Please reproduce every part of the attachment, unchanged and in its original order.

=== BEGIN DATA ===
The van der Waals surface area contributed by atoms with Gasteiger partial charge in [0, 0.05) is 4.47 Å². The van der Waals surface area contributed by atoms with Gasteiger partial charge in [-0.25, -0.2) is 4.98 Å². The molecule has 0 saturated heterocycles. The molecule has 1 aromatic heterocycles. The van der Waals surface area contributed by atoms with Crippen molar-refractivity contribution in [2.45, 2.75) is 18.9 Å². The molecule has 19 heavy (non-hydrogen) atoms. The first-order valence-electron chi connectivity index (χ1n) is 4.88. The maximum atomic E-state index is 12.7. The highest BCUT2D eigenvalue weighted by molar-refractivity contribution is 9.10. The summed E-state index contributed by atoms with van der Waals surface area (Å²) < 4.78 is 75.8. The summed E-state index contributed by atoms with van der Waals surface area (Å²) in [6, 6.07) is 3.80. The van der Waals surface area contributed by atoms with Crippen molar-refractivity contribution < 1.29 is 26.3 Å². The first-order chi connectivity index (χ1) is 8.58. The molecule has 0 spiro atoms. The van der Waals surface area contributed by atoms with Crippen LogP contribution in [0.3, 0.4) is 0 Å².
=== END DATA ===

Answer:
The van der Waals surface area contributed by atoms with Gasteiger partial charge in [0, 0.05) is 4.47 Å². The van der Waals surface area contributed by atoms with Gasteiger partial charge in [-0.25, -0.2) is 4.98 Å². The molecule has 0 saturated heterocycles. The molecule has 1 aromatic heterocycles. The van der Waals surface area contributed by atoms with Crippen molar-refractivity contribution in [2.45, 2.75) is 18.9 Å². The molecule has 19 heavy (non-hydrogen) atoms. The first-order valence-electron chi connectivity index (χ1n) is 4.88. The maximum atomic E-state index is 12.7. The highest BCUT2D eigenvalue weighted by molar-refractivity contribution is 9.10. The summed E-state index contributed by atoms with van der Waals surface area (Å²) < 4.78 is 75.8. The summed E-state index contributed by atoms with van der Waals surface area (Å²) in [6, 6.07) is 3.80. The van der Waals surface area contributed by atoms with Crippen molar-refractivity contribution < 1.29 is 26.3 Å². The first-order chi connectivity index (χ1) is 8.58. The molecule has 0 spiro atoms. The van der Waals surface area contributed by atoms with Crippen LogP contribution in [0.3, 0.4) is 0 Å².